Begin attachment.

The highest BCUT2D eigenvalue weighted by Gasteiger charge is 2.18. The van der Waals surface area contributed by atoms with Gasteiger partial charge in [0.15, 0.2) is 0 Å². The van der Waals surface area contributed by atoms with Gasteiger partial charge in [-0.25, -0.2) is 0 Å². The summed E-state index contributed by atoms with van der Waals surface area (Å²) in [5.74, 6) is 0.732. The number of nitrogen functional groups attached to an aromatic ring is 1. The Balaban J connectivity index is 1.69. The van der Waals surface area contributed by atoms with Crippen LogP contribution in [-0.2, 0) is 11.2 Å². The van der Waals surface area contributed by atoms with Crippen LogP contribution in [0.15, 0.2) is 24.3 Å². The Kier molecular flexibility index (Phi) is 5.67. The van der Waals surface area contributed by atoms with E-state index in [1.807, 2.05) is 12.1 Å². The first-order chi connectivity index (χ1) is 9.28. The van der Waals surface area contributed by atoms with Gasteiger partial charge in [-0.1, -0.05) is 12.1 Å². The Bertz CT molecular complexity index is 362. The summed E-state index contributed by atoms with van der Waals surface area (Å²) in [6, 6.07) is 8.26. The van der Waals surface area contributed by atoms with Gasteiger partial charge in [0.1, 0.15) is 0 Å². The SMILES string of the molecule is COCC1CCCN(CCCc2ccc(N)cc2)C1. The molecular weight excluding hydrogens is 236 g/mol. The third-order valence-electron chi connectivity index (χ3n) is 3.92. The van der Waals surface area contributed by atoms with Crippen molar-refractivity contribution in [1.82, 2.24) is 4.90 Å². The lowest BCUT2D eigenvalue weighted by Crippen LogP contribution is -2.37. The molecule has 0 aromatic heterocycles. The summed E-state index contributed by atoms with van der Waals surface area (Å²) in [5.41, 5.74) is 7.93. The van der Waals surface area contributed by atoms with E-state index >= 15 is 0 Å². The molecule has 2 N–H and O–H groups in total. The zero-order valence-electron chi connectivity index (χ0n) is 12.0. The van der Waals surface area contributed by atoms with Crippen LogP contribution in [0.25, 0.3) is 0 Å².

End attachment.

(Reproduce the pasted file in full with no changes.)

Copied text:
The highest BCUT2D eigenvalue weighted by Gasteiger charge is 2.18. The van der Waals surface area contributed by atoms with Gasteiger partial charge in [0.15, 0.2) is 0 Å². The van der Waals surface area contributed by atoms with Gasteiger partial charge in [-0.25, -0.2) is 0 Å². The summed E-state index contributed by atoms with van der Waals surface area (Å²) in [5.74, 6) is 0.732. The number of nitrogen functional groups attached to an aromatic ring is 1. The Balaban J connectivity index is 1.69. The van der Waals surface area contributed by atoms with Crippen LogP contribution in [-0.2, 0) is 11.2 Å². The van der Waals surface area contributed by atoms with Crippen LogP contribution in [0.15, 0.2) is 24.3 Å². The Kier molecular flexibility index (Phi) is 5.67. The van der Waals surface area contributed by atoms with E-state index in [1.807, 2.05) is 12.1 Å². The first-order chi connectivity index (χ1) is 9.28. The van der Waals surface area contributed by atoms with Gasteiger partial charge in [-0.1, -0.05) is 12.1 Å². The Bertz CT molecular complexity index is 362. The summed E-state index contributed by atoms with van der Waals surface area (Å²) in [6, 6.07) is 8.26. The van der Waals surface area contributed by atoms with Gasteiger partial charge in [0.1, 0.15) is 0 Å². The SMILES string of the molecule is COCC1CCCN(CCCc2ccc(N)cc2)C1. The molecular weight excluding hydrogens is 236 g/mol. The third-order valence-electron chi connectivity index (χ3n) is 3.92. The van der Waals surface area contributed by atoms with Crippen molar-refractivity contribution in [1.82, 2.24) is 4.90 Å². The lowest BCUT2D eigenvalue weighted by Crippen LogP contribution is -2.37. The molecule has 0 aromatic heterocycles. The summed E-state index contributed by atoms with van der Waals surface area (Å²) in [5.41, 5.74) is 7.93. The van der Waals surface area contributed by atoms with E-state index >= 15 is 0 Å². The molecule has 2 N–H and O–H groups in total. The zero-order valence-electron chi connectivity index (χ0n) is 12.0. The van der Waals surface area contributed by atoms with Crippen LogP contribution in [0.25, 0.3) is 0 Å².